Great Desert , spread over Asia, buil t up the Saracenic dynast ies,
conquered Persia and India, the Greek Empire, Northern AIri ca,
and Spai n, and dashed the surges oI i ts Iierce soldi ery against t he
batt lements oI Northern Chri st endom. The law oI Mahomet st i ll
governs a Iourth oI t he human race; and Turk and Arab, Moor
and Persi an and Hi ndu, sti ll obey t he Prophet, and pray wit h their
Iaces turned t oward Mecca; and he, and not t he l iving, rul es and
reigns in the Iairest porti ons oI the Orient .
ConIucius sti l l enacts t he l aw Ior Chi na; and t he t hought s and
i deas oI Peter t he Great govern Russia. Plat o and the other great
Sages oI Ant i qui ty sti ll rei gn as the Ki ngs oI Phi l osophy, and
have domi ni on over t he human i ntel lect . The great Statesmen
oI t he past st i ll preside in t he Counci ls oI Nat i ons. Burke st il l
l ingers i n the House oI Commons; and Berryer' s sonorous tones
wi ll l ong ri ng i n t he Legisl at i ve Chambers oI France. The in-
Iluences oI Webst er and Cal houn, conIli ct i ng, rent asunder t he
Ameri can States, and the doct ri ne oI each i s t he l aw and t he
oracle speaki ng Irom the Holy oI Holi es Ior hi s own Stat e and al l
consociated wit h it : a Iai th preached and proclai med by each at
t he cannon' s mout h and consecrat ed by rivers oI blood.
It has been wel l said, t hat when Tamerlane had buil ded hi s pyr-
amid oI IiIty thousand human skull s, and wheel ed away wi th hi s
vast armi es Irom t he gat es oI Damascus, to Ii nd new conquests,
and buil d other pyramids, a li tt le boy was playi ng i n t he st reet s
oI Ment z, son oI a poor arti san, whose apparent i mport ance i n the
scale oI bei ngs was, compared Wi th that oI Tamerlane, as t hat oI
a grain oI sand t o t he giant bulk oI t he earth; but Tamerlane
and al l his shaggy l egions, t hat swept over the East l ike a hurri-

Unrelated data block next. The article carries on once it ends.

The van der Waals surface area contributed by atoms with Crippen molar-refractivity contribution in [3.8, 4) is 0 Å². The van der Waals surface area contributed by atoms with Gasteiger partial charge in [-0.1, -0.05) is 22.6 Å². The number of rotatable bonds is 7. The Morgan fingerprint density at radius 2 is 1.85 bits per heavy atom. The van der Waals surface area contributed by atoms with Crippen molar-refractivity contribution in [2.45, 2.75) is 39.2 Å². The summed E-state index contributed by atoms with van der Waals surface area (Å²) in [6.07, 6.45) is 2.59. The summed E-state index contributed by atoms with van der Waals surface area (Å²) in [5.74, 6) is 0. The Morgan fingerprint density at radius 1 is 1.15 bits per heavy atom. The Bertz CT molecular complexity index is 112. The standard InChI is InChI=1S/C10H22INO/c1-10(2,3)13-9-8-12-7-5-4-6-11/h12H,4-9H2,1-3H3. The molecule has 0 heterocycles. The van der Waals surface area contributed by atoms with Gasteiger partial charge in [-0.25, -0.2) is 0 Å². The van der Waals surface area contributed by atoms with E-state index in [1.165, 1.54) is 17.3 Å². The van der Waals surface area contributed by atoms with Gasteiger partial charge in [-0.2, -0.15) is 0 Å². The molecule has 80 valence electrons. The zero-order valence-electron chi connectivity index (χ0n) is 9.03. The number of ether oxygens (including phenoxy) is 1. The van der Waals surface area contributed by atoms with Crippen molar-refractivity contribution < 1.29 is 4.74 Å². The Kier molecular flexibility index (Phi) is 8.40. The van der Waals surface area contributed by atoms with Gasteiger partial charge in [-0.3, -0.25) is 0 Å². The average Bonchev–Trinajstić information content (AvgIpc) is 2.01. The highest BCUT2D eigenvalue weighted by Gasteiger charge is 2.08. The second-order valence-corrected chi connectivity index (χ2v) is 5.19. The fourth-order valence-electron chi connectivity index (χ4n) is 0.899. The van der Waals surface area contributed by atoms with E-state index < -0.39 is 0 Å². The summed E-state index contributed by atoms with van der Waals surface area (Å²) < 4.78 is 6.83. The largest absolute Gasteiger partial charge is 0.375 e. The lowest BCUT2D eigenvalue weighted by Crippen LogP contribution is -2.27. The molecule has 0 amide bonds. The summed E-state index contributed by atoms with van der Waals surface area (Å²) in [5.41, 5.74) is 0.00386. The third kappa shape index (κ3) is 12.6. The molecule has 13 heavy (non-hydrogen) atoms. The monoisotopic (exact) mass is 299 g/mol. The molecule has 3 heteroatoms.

cane, have passed away, and become shadows; whi le printi ng, the
wonderIul invent ion oI John Faust , the boy oI Ment z, has exert ed
a greater i nIluence on man' s dest inies and overturned more thrones
and dynasti es t han all the vi ctori es oI al l the blood-stai ned con-
querors Irom Ni mrod to Napol eon.
Long ages ago, t he Temple buil t by Sol omon and our Anci ent
Bret hren sank i nt o rui n, when the Assyri an Armies sacked Jeru-
sal em. The Holy City i s a mass oI hovel s coweri ng under the
domi ni on oI t he Crescent ; and t he Holy Land is a desert . The
Ki ngs oI Egypt and Assyria, who were contemporari es oI Sol o-
mon, are Iorgott en, and thei r hi stories mere Iables. The Anci ent
Orient i s a shat t ered wreck, bleaching on t he shores oI Ti me. The
WolI and t he Jackal howl among the ruins oI Thebes and oI
Tyre, and t he sculptured i mages oI the Templ es and Pal aces oI
Babylon and Ni neveh are dug Irom t hei r rui ns and carri ed into
st range lands. But t he qui et and peaceIul Order, oI whi ch the
Son oI a poor Phceni ci an Wi dow was one oI t he Grand Masters,
wi th t he Ki ngs oI Israel and Tyre, has conti nued t o increase in
st ature and i nIluence, deIyi ng t he angry waves oI ti me and t he
st orms oI persecuti on. Age has not weakened i ts wi de Iounda-
t ions, nor shat tered i t s col umns, nor marred t he beauty oI it s har-
moni ous proport ions. Where rude barbari ans, in the t i me oI Sol o-
mon, peopled i nhospi tabl e howl i ng wil dernesses, i n France and
Britain, and in t hat New World, not known t o Jew or Gent ile,
unti l the glori es oI t he Orient had Iaded, t hat Order has bui lded
new Temples, and teaches to it s mi l li ons oI Ini ti ates t hose lessons
oI peace, good-wil l, and tolerat i on, oI reli ance on God and conIi-
dence i n man, whi ch i t learned when Hebrew and Gi bl emit e
worked si de by side on t he sl opes oI Lebanon, and the Servant oI
Jehovah and t he Phoenici an Worshi pper oI Bel sat wit h t he hum-
ble arti san i n Council at Jerusalem.
It is t he Dead t hat govern. The Living only obey. And i I
t he Soul sees, aIter deat h, what passes on t hi s eart h, and watches